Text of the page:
“And I don’t think on why I’m here where it hurts
I’m just lucky to have the work
Sunday morning I’m too tired to go to church
But I thank God for the work.”

~Something More Than Free
Jason Isbell, Something More Than Free

I feel like I don’t yet have the words or links to properly explain how incredible and memorable the new Jason Isbell record is, but I am going to briefly try. I haven’t stopped listening to the NPR stream and can’t wait for the 17th when it gets released so I can play it with me all the time.  I didn’t even want to leave my house earlier this afternoon, because I couldn’t play it in the car. It’s patient, lush and heavy, sad and reflective and profound. My favorite song changes each listen. Right now it’s “Life You Chose.”

Each song is a story, and what an incredible storyteller he is. I could not be more satisfied by this record as a fan, and I could not be more impressed and inspired a writer. This record also has a lot more guitar solos and full band compositional moments than “Southeastern,” it feels like, with choices made in keeping with the whole scope of the song, and you the listener can just get lost in how well it all comes together. The overall vibe is still his brand of folksy Americana, with classic-sounding melodies, fluid twang and hushed tones – it is warm, it is cool, it is supple and resilient.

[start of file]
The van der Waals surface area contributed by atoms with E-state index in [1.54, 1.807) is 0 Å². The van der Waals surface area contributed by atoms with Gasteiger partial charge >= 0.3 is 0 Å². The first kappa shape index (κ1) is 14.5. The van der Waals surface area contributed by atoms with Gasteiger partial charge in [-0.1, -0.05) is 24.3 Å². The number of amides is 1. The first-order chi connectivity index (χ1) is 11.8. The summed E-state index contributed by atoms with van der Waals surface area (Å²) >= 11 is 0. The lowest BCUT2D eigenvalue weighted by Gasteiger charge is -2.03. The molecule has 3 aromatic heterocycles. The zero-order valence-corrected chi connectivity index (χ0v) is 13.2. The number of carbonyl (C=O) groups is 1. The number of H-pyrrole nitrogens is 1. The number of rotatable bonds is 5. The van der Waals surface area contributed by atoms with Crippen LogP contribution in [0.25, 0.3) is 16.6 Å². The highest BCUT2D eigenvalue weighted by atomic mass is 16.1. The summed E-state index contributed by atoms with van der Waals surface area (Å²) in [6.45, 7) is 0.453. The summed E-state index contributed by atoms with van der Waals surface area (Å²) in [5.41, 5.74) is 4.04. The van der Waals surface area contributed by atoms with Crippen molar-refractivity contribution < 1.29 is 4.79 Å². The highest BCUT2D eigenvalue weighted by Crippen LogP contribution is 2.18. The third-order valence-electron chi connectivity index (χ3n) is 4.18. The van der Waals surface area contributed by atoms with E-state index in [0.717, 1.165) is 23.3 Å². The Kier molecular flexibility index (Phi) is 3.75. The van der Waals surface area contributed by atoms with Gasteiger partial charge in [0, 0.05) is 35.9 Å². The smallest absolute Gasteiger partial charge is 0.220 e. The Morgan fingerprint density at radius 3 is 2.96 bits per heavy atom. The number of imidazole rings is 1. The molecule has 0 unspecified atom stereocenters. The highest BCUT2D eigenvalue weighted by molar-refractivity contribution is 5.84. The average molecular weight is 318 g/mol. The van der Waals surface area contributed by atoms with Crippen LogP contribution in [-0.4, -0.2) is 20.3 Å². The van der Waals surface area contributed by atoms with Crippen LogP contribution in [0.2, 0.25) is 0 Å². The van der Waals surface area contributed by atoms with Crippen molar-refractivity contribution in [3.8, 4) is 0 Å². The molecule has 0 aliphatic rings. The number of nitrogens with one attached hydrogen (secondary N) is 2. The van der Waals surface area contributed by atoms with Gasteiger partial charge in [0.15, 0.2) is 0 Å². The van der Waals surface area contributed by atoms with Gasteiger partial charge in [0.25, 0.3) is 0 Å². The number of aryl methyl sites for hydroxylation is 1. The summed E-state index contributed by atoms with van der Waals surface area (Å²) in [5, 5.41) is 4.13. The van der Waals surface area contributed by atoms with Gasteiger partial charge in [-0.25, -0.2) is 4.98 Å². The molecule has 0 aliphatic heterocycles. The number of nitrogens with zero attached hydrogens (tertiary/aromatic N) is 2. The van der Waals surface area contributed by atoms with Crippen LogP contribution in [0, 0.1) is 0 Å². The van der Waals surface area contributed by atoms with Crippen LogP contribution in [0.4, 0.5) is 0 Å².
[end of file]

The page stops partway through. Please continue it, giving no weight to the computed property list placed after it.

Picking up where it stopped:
Lyrically, Isbell is a modern master of the craft. He cuts to the heart of the it every time, whether it is love or regret or self-satisfaction, with just enough detail to give every feeling its corresponding setting. The chorus in “24 Frames” is still the greatest thing I’ve heard all year. The first verse of “Flagship” is so devastating and,perfect, not to mention the hopeful rescue of the chorus; the whole song has so much resolve and that soft, billowing organ accompaniment is sheer, subtle brilliance. I love this record. I am so glad it’s here. I needed it, in the way you sometimes need something completely new and outside yourself to dig into and and hold onto and get lost in. Helps you get by. This is all I can say, as words so often fail to do justice to the greatest things we hold. But, as Isbell shows us time and time again, what a glorious thing it is to try.